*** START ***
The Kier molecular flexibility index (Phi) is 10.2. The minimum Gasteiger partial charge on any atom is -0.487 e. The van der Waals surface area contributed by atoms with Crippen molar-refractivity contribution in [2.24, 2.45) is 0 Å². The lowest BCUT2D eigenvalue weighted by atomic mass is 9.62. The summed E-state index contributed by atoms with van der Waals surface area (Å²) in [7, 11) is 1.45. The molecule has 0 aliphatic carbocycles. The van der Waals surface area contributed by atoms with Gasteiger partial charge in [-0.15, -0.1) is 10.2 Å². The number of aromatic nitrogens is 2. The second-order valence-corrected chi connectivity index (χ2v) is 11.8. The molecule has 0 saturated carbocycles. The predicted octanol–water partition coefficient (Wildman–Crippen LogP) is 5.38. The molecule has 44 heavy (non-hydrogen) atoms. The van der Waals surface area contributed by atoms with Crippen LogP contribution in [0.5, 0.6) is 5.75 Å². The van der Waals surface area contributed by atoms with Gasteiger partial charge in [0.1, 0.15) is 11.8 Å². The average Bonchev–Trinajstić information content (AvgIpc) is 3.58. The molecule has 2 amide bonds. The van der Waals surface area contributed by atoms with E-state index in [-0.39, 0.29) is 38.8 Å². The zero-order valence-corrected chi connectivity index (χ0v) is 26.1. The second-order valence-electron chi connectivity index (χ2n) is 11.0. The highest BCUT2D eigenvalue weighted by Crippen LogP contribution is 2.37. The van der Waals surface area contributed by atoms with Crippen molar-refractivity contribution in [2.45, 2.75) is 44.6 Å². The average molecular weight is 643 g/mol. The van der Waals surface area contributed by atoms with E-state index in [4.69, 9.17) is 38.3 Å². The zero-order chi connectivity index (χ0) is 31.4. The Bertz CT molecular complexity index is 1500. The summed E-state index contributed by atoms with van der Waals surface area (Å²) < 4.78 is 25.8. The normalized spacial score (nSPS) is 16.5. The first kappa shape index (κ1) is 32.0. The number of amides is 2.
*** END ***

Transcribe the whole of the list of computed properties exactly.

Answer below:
The Kier molecular flexibility index (Phi) is 10.2. The minimum Gasteiger partial charge on any atom is -0.487 e. The van der Waals surface area contributed by atoms with Crippen molar-refractivity contribution in [2.24, 2.45) is 0 Å². The lowest BCUT2D eigenvalue weighted by atomic mass is 9.62. The summed E-state index contributed by atoms with van der Waals surface area (Å²) in [7, 11) is 1.45. The molecule has 0 aliphatic carbocycles. The van der Waals surface area contributed by atoms with Gasteiger partial charge in [-0.15, -0.1) is 10.2 Å². The number of aromatic nitrogens is 2. The second-order valence-corrected chi connectivity index (χ2v) is 11.8. The molecule has 0 saturated carbocycles. The predicted octanol–water partition coefficient (Wildman–Crippen LogP) is 5.38. The molecule has 44 heavy (non-hydrogen) atoms. The van der Waals surface area contributed by atoms with Crippen LogP contribution in [0.5, 0.6) is 5.75 Å². The van der Waals surface area contributed by atoms with Gasteiger partial charge in [0.1, 0.15) is 11.8 Å². The average Bonchev–Trinajstić information content (AvgIpc) is 3.58. The molecule has 2 amide bonds. The van der Waals surface area contributed by atoms with E-state index in [-0.39, 0.29) is 38.8 Å². The zero-order valence-corrected chi connectivity index (χ0v) is 26.1. The second-order valence-electron chi connectivity index (χ2n) is 11.0. The highest BCUT2D eigenvalue weighted by Crippen LogP contribution is 2.37. The van der Waals surface area contributed by atoms with Crippen molar-refractivity contribution in [2.45, 2.75) is 44.6 Å². The average molecular weight is 643 g/mol. The van der Waals surface area contributed by atoms with E-state index in [4.69, 9.17) is 38.3 Å². The zero-order chi connectivity index (χ0) is 31.4. The Bertz CT molecular complexity index is 1500. The summed E-state index contributed by atoms with van der Waals surface area (Å²) < 4.78 is 25.8. The normalized spacial score (nSPS) is 16.5. The first kappa shape index (κ1) is 32.0. The number of amides is 2.